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♦ Star Trek TOS: RETRO PHASER-II Brad Nelson Style




TOS – RETRO PHASER – Brad Nelson Style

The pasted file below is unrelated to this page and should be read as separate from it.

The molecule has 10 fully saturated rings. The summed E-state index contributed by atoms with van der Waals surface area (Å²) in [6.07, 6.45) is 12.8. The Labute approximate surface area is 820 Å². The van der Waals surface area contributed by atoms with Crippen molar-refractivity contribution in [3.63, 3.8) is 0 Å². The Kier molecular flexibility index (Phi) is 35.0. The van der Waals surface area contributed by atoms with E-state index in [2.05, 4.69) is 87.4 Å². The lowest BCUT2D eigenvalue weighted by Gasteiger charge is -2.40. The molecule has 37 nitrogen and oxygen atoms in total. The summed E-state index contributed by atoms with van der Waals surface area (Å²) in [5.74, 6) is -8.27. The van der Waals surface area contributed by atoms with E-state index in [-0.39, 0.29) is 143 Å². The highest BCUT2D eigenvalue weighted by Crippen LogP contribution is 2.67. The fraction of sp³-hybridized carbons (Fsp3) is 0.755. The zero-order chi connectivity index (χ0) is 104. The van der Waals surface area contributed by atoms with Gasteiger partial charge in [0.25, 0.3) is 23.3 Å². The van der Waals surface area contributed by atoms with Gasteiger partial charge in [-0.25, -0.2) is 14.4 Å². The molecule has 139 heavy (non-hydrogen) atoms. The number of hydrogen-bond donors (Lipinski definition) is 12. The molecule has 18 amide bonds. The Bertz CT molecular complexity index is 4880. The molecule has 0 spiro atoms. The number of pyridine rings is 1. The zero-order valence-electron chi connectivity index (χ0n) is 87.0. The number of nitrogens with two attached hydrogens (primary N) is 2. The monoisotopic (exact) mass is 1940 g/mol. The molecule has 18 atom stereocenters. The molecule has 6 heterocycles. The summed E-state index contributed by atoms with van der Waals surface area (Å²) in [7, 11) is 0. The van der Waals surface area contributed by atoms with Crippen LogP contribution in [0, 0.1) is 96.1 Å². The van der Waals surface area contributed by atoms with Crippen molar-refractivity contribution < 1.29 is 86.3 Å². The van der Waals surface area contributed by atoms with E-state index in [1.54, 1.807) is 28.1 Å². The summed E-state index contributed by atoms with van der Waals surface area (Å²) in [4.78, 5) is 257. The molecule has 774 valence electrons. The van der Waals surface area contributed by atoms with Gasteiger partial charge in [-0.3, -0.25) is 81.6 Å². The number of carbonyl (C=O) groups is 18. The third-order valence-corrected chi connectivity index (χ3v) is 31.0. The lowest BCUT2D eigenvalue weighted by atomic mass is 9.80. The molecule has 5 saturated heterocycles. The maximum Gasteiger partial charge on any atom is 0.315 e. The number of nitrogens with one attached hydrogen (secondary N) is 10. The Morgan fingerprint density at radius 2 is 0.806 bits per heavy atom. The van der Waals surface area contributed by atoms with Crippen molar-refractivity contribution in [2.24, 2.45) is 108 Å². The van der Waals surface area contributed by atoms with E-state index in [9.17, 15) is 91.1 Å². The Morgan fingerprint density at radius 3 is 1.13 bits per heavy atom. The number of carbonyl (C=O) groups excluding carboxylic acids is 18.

BACKGROUND:   ORIGIN:   TV – Star Trek The Original Series     RELEASE DATE:  1966 >.     PRODUCTION Co.:  no info     RELEASED BY:  NBC TV      IMDB RATING:  ?     ALTERNATE TITLES:  Star Trek    WRITER:   G. Roddenberry + others    DIRECTOR :  Varied by episode   CINEMATOGRAPHER:  Varied.      STARS:  William Shatner, Lenard Nemoy, James Dohan, Nichelle Nichols, DeForest Kelly       PRODUCTION NOTES:  none found.      PLOT SUMMARY:  Star Trek was Gene Roddenberry’s hopeful vision of how mankind might evolve into a more peaceful society driven by the quest for knowledge. The TV show focused on the crew of the starship Enterprise NCC-1701 and their travels through the galaxy.      COMMENTS:  The show presented various social commentaries, using encounters with alien species to depict human social and political issues. At the time of its original airing (1966-1971) the show amazed audiences with its special effects, its character makeup, and its ‘Star Trek Science’ showing possible future scientific developments like warp drive for FTL space flight, matter transporters, cloaking devices, and phaser weapons. Many, if not most of the features, like the transporters and phasers, were never considered by the writers or producers as viable developments, they were just devices to make the TV show run smoother and provide the futuristic atmosphere the show required.